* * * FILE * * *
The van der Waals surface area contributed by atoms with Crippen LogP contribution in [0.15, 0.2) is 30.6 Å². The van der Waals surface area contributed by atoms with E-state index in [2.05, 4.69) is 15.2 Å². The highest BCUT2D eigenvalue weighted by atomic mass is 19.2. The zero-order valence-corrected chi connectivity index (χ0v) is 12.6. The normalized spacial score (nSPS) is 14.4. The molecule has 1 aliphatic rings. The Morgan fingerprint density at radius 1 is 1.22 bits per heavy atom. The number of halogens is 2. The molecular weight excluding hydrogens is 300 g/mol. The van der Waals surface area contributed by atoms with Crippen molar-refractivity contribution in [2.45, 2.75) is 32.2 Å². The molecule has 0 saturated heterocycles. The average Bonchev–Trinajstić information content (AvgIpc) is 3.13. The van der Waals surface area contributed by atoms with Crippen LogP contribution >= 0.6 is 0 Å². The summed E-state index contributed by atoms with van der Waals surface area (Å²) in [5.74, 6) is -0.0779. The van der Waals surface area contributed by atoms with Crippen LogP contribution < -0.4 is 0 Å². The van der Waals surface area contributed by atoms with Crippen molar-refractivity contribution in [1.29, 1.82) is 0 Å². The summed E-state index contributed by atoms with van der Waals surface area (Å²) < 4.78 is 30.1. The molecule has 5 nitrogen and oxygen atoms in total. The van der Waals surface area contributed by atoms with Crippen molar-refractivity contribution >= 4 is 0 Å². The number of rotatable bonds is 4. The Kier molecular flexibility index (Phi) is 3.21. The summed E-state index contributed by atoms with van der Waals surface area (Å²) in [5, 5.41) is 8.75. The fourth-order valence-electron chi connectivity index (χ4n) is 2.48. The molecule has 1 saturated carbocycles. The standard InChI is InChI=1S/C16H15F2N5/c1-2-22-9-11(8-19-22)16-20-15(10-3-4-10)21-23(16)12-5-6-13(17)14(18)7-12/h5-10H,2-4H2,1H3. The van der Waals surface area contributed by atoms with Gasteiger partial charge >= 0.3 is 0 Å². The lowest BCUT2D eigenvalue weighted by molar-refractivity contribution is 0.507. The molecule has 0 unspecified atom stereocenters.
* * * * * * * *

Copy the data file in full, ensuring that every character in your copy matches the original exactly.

The van der Waals surface area contributed by atoms with Crippen LogP contribution in [0.15, 0.2) is 30.6 Å². The van der Waals surface area contributed by atoms with E-state index in [2.05, 4.69) is 15.2 Å². The highest BCUT2D eigenvalue weighted by atomic mass is 19.2. The zero-order valence-corrected chi connectivity index (χ0v) is 12.6. The normalized spacial score (nSPS) is 14.4. The molecule has 1 aliphatic rings. The Morgan fingerprint density at radius 1 is 1.22 bits per heavy atom. The number of halogens is 2. The molecular weight excluding hydrogens is 300 g/mol. The van der Waals surface area contributed by atoms with Crippen molar-refractivity contribution in [2.45, 2.75) is 32.2 Å². The molecule has 0 saturated heterocycles. The average Bonchev–Trinajstić information content (AvgIpc) is 3.13. The van der Waals surface area contributed by atoms with Crippen LogP contribution >= 0.6 is 0 Å². The summed E-state index contributed by atoms with van der Waals surface area (Å²) in [5.74, 6) is -0.0779. The van der Waals surface area contributed by atoms with Crippen LogP contribution < -0.4 is 0 Å². The van der Waals surface area contributed by atoms with Crippen molar-refractivity contribution in [1.29, 1.82) is 0 Å². The summed E-state index contributed by atoms with van der Waals surface area (Å²) < 4.78 is 30.1. The molecule has 5 nitrogen and oxygen atoms in total. The van der Waals surface area contributed by atoms with Crippen molar-refractivity contribution >= 4 is 0 Å². The number of rotatable bonds is 4. The Kier molecular flexibility index (Phi) is 3.21. The summed E-state index contributed by atoms with van der Waals surface area (Å²) in [5, 5.41) is 8.75. The fourth-order valence-electron chi connectivity index (χ4n) is 2.48. The molecule has 1 saturated carbocycles. The standard InChI is InChI=1S/C16H15F2N5/c1-2-22-9-11(8-19-22)16-20-15(10-3-4-10)21-23(16)12-5-6-13(17)14(18)7-12/h5-10H,2-4H2,1H3. The van der Waals surface area contributed by atoms with Gasteiger partial charge >= 0.3 is 0 Å². The lowest BCUT2D eigenvalue weighted by molar-refractivity contribution is 0.507. The molecule has 0 unspecified atom stereocenters.